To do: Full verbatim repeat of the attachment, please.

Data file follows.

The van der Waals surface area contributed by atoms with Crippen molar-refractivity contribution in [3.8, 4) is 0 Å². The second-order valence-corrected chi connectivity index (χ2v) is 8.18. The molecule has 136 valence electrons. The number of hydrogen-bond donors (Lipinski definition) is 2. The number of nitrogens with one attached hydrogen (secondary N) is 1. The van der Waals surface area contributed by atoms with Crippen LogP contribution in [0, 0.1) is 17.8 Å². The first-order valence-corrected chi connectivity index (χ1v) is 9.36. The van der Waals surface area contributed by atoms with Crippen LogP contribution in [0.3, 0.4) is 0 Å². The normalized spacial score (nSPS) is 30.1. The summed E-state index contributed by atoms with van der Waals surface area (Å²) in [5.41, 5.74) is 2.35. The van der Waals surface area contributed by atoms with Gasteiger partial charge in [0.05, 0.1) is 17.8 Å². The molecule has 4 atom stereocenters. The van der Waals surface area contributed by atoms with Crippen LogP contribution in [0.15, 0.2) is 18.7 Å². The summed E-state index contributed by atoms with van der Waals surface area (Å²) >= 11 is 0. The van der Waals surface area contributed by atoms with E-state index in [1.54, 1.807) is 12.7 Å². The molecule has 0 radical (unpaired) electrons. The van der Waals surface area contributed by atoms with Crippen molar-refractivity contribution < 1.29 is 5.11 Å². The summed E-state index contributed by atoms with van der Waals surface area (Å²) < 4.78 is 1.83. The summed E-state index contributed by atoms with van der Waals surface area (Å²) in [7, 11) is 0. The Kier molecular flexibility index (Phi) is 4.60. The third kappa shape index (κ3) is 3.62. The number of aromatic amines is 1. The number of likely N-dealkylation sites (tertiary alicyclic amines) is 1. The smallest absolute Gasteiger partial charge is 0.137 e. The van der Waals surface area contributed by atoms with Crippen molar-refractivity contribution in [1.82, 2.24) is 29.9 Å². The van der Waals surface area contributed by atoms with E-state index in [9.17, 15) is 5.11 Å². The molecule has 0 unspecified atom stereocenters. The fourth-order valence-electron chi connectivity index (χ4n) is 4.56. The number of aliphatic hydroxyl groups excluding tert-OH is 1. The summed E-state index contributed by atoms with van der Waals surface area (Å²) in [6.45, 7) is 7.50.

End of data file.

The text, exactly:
The van der Waals surface area contributed by atoms with Crippen molar-refractivity contribution in [3.8, 4) is 0 Å². The second-order valence-corrected chi connectivity index (χ2v) is 8.18. The molecule has 136 valence electrons. The number of hydrogen-bond donors (Lipinski definition) is 2. The number of nitrogens with one attached hydrogen (secondary N) is 1. The van der Waals surface area contributed by atoms with Crippen LogP contribution in [0, 0.1) is 17.8 Å². The first-order valence-corrected chi connectivity index (χ1v) is 9.36. The van der Waals surface area contributed by atoms with Crippen LogP contribution in [0.3, 0.4) is 0 Å². The normalized spacial score (nSPS) is 30.1. The summed E-state index contributed by atoms with van der Waals surface area (Å²) in [5.41, 5.74) is 2.35. The van der Waals surface area contributed by atoms with Gasteiger partial charge in [0.05, 0.1) is 17.8 Å². The molecule has 4 atom stereocenters. The van der Waals surface area contributed by atoms with Crippen LogP contribution in [0.15, 0.2) is 18.7 Å². The summed E-state index contributed by atoms with van der Waals surface area (Å²) >= 11 is 0. The van der Waals surface area contributed by atoms with E-state index in [1.54, 1.807) is 12.7 Å². The molecule has 0 radical (unpaired) electrons. The van der Waals surface area contributed by atoms with Crippen molar-refractivity contribution < 1.29 is 5.11 Å². The summed E-state index contributed by atoms with van der Waals surface area (Å²) < 4.78 is 1.83. The summed E-state index contributed by atoms with van der Waals surface area (Å²) in [7, 11) is 0. The Kier molecular flexibility index (Phi) is 4.60. The third kappa shape index (κ3) is 3.62. The number of aromatic amines is 1. The number of likely N-dealkylation sites (tertiary alicyclic amines) is 1. The smallest absolute Gasteiger partial charge is 0.137 e. The van der Waals surface area contributed by atoms with Crippen molar-refractivity contribution in [1.82, 2.24) is 29.9 Å². The van der Waals surface area contributed by atoms with E-state index in [9.17, 15) is 5.11 Å². The molecule has 0 unspecified atom stereocenters. The fourth-order valence-electron chi connectivity index (χ4n) is 4.56. The number of aliphatic hydroxyl groups excluding tert-OH is 1. The summed E-state index contributed by atoms with van der Waals surface area (Å²) in [6.45, 7) is 7.50.